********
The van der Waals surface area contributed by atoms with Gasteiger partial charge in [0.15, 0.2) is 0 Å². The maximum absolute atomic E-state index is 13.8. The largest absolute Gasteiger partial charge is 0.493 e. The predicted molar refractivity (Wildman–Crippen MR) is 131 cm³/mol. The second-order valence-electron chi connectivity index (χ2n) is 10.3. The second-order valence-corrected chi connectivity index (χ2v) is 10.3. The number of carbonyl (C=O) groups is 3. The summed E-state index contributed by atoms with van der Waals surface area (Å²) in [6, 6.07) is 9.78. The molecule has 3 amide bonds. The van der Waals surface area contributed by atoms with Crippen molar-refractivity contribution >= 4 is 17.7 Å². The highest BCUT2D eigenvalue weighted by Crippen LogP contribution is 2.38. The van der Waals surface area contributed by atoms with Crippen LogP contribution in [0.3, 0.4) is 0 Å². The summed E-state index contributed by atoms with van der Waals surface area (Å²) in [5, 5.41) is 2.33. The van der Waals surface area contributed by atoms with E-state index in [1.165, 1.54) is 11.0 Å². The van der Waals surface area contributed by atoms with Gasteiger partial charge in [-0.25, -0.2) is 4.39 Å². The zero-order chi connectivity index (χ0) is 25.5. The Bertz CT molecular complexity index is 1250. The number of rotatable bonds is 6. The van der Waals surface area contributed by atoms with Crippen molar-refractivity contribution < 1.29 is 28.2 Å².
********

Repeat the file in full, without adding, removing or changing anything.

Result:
The van der Waals surface area contributed by atoms with Gasteiger partial charge in [0.15, 0.2) is 0 Å². The maximum absolute atomic E-state index is 13.8. The largest absolute Gasteiger partial charge is 0.493 e. The predicted molar refractivity (Wildman–Crippen MR) is 131 cm³/mol. The second-order valence-electron chi connectivity index (χ2n) is 10.3. The second-order valence-corrected chi connectivity index (χ2v) is 10.3. The number of carbonyl (C=O) groups is 3. The summed E-state index contributed by atoms with van der Waals surface area (Å²) in [6, 6.07) is 9.78. The molecule has 3 amide bonds. The van der Waals surface area contributed by atoms with Crippen molar-refractivity contribution >= 4 is 17.7 Å². The highest BCUT2D eigenvalue weighted by Crippen LogP contribution is 2.38. The van der Waals surface area contributed by atoms with Crippen LogP contribution in [0.3, 0.4) is 0 Å². The summed E-state index contributed by atoms with van der Waals surface area (Å²) in [5, 5.41) is 2.33. The van der Waals surface area contributed by atoms with E-state index in [1.165, 1.54) is 11.0 Å². The van der Waals surface area contributed by atoms with Gasteiger partial charge in [-0.25, -0.2) is 4.39 Å². The zero-order chi connectivity index (χ0) is 25.5. The Bertz CT molecular complexity index is 1250. The number of rotatable bonds is 6. The van der Waals surface area contributed by atoms with Crippen molar-refractivity contribution < 1.29 is 28.2 Å².